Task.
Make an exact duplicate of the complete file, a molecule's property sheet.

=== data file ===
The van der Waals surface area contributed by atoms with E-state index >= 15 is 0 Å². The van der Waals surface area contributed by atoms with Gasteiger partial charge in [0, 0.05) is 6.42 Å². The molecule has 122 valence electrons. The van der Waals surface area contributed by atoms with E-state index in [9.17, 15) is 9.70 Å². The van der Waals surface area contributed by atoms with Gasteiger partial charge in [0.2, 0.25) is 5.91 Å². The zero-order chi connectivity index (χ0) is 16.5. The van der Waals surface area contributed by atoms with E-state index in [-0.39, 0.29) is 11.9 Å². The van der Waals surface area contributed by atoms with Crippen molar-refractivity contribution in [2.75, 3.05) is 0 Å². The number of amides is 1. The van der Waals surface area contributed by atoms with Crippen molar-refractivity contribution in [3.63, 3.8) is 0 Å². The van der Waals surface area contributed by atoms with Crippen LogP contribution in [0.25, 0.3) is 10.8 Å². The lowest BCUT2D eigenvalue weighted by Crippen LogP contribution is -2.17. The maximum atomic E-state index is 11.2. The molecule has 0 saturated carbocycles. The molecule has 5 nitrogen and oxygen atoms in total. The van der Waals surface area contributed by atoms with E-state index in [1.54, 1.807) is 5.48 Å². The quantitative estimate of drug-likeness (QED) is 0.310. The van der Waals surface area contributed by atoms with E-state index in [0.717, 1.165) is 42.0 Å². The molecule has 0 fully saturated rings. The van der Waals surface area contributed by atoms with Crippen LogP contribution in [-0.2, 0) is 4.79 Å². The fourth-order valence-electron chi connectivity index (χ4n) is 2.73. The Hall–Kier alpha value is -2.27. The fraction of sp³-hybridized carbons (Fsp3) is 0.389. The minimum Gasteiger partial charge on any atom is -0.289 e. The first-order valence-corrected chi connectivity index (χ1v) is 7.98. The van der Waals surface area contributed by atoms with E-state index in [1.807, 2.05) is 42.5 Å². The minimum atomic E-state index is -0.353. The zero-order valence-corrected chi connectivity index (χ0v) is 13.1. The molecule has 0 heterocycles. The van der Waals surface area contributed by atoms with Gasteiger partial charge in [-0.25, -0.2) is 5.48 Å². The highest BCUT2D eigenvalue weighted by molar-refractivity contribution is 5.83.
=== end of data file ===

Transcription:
The van der Waals surface area contributed by atoms with E-state index >= 15 is 0 Å². The van der Waals surface area contributed by atoms with Gasteiger partial charge in [0, 0.05) is 6.42 Å². The molecule has 122 valence electrons. The van der Waals surface area contributed by atoms with E-state index in [9.17, 15) is 9.70 Å². The van der Waals surface area contributed by atoms with Gasteiger partial charge in [0.2, 0.25) is 5.91 Å². The zero-order chi connectivity index (χ0) is 16.5. The van der Waals surface area contributed by atoms with E-state index in [-0.39, 0.29) is 11.9 Å². The van der Waals surface area contributed by atoms with Crippen molar-refractivity contribution in [2.75, 3.05) is 0 Å². The number of amides is 1. The van der Waals surface area contributed by atoms with Crippen molar-refractivity contribution in [3.63, 3.8) is 0 Å². The van der Waals surface area contributed by atoms with Crippen LogP contribution in [0.25, 0.3) is 10.8 Å². The lowest BCUT2D eigenvalue weighted by Crippen LogP contribution is -2.17. The maximum atomic E-state index is 11.2. The molecule has 0 saturated carbocycles. The molecule has 5 nitrogen and oxygen atoms in total. The van der Waals surface area contributed by atoms with E-state index in [1.54, 1.807) is 5.48 Å². The quantitative estimate of drug-likeness (QED) is 0.310. The van der Waals surface area contributed by atoms with E-state index in [0.717, 1.165) is 42.0 Å². The molecule has 0 fully saturated rings. The van der Waals surface area contributed by atoms with Crippen LogP contribution in [-0.2, 0) is 4.79 Å². The fourth-order valence-electron chi connectivity index (χ4n) is 2.73. The Hall–Kier alpha value is -2.27. The fraction of sp³-hybridized carbons (Fsp3) is 0.389. The minimum Gasteiger partial charge on any atom is -0.289 e. The first-order valence-corrected chi connectivity index (χ1v) is 7.98. The van der Waals surface area contributed by atoms with E-state index in [1.807, 2.05) is 42.5 Å². The minimum atomic E-state index is -0.353. The zero-order valence-corrected chi connectivity index (χ0v) is 13.1. The molecule has 0 heterocycles. The van der Waals surface area contributed by atoms with Gasteiger partial charge in [-0.25, -0.2) is 5.48 Å². The highest BCUT2D eigenvalue weighted by molar-refractivity contribution is 5.83.